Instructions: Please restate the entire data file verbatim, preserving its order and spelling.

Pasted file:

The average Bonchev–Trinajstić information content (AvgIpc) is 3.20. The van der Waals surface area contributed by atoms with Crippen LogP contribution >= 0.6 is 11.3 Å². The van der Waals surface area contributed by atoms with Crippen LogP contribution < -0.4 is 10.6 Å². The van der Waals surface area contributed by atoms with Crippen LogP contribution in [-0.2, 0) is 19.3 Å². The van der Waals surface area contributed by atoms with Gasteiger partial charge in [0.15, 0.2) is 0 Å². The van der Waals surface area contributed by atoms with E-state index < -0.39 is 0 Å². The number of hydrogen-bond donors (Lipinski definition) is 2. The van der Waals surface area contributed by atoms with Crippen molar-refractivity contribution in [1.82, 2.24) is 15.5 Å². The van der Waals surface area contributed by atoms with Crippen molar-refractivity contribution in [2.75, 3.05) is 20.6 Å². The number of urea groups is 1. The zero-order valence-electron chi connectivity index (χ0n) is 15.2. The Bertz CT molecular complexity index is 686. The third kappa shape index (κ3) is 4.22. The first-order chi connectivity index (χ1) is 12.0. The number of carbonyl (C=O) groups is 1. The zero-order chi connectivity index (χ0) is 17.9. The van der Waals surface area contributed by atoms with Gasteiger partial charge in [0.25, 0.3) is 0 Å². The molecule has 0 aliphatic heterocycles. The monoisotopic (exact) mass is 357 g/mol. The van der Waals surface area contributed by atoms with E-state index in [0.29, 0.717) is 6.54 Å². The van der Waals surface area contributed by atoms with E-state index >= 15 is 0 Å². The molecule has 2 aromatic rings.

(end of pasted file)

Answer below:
The average Bonchev–Trinajstić information content (AvgIpc) is 3.20. The van der Waals surface area contributed by atoms with Crippen LogP contribution >= 0.6 is 11.3 Å². The van der Waals surface area contributed by atoms with Crippen LogP contribution < -0.4 is 10.6 Å². The van der Waals surface area contributed by atoms with Crippen LogP contribution in [-0.2, 0) is 19.3 Å². The van der Waals surface area contributed by atoms with Gasteiger partial charge in [0.15, 0.2) is 0 Å². The van der Waals surface area contributed by atoms with E-state index < -0.39 is 0 Å². The number of hydrogen-bond donors (Lipinski definition) is 2. The van der Waals surface area contributed by atoms with Crippen molar-refractivity contribution in [1.82, 2.24) is 15.5 Å². The van der Waals surface area contributed by atoms with Crippen molar-refractivity contribution in [2.75, 3.05) is 20.6 Å². The number of urea groups is 1. The zero-order valence-electron chi connectivity index (χ0n) is 15.2. The Bertz CT molecular complexity index is 686. The third kappa shape index (κ3) is 4.22. The first-order chi connectivity index (χ1) is 12.0. The number of carbonyl (C=O) groups is 1. The zero-order chi connectivity index (χ0) is 17.9. The van der Waals surface area contributed by atoms with Gasteiger partial charge in [0.25, 0.3) is 0 Å². The molecule has 0 aliphatic heterocycles. The monoisotopic (exact) mass is 357 g/mol. The van der Waals surface area contributed by atoms with E-state index in [0.29, 0.717) is 6.54 Å². The van der Waals surface area contributed by atoms with E-state index >= 15 is 0 Å². The molecule has 2 aromatic rings.